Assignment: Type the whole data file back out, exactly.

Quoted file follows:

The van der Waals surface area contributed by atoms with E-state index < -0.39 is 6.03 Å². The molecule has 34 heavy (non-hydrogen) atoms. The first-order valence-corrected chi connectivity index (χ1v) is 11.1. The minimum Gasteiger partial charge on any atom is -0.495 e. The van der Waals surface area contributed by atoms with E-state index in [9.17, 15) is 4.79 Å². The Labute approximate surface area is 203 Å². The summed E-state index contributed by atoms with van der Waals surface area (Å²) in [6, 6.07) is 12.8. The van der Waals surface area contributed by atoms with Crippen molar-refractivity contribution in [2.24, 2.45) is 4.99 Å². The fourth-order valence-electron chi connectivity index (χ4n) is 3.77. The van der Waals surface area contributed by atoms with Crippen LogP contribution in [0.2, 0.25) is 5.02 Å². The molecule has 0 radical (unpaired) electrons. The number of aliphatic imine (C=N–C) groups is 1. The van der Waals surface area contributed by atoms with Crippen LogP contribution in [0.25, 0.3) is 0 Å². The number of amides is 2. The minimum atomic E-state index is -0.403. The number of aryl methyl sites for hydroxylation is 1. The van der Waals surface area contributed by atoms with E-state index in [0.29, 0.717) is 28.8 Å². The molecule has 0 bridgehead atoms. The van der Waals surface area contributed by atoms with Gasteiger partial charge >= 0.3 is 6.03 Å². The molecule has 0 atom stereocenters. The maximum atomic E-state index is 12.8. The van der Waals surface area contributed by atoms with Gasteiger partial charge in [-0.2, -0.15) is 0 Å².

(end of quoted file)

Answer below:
The van der Waals surface area contributed by atoms with E-state index < -0.39 is 6.03 Å². The molecule has 34 heavy (non-hydrogen) atoms. The first-order valence-corrected chi connectivity index (χ1v) is 11.1. The minimum Gasteiger partial charge on any atom is -0.495 e. The van der Waals surface area contributed by atoms with E-state index in [9.17, 15) is 4.79 Å². The Labute approximate surface area is 203 Å². The summed E-state index contributed by atoms with van der Waals surface area (Å²) in [6, 6.07) is 12.8. The van der Waals surface area contributed by atoms with Crippen molar-refractivity contribution in [2.24, 2.45) is 4.99 Å². The fourth-order valence-electron chi connectivity index (χ4n) is 3.77. The van der Waals surface area contributed by atoms with Crippen LogP contribution in [0.2, 0.25) is 5.02 Å². The molecule has 0 radical (unpaired) electrons. The number of aliphatic imine (C=N–C) groups is 1. The van der Waals surface area contributed by atoms with Crippen LogP contribution in [0.25, 0.3) is 0 Å². The number of amides is 2. The minimum atomic E-state index is -0.403. The number of aryl methyl sites for hydroxylation is 1. The van der Waals surface area contributed by atoms with E-state index in [0.29, 0.717) is 28.8 Å². The molecule has 0 bridgehead atoms. The van der Waals surface area contributed by atoms with Gasteiger partial charge >= 0.3 is 6.03 Å². The molecule has 0 atom stereocenters. The maximum atomic E-state index is 12.8. The van der Waals surface area contributed by atoms with Gasteiger partial charge in [-0.2, -0.15) is 0 Å².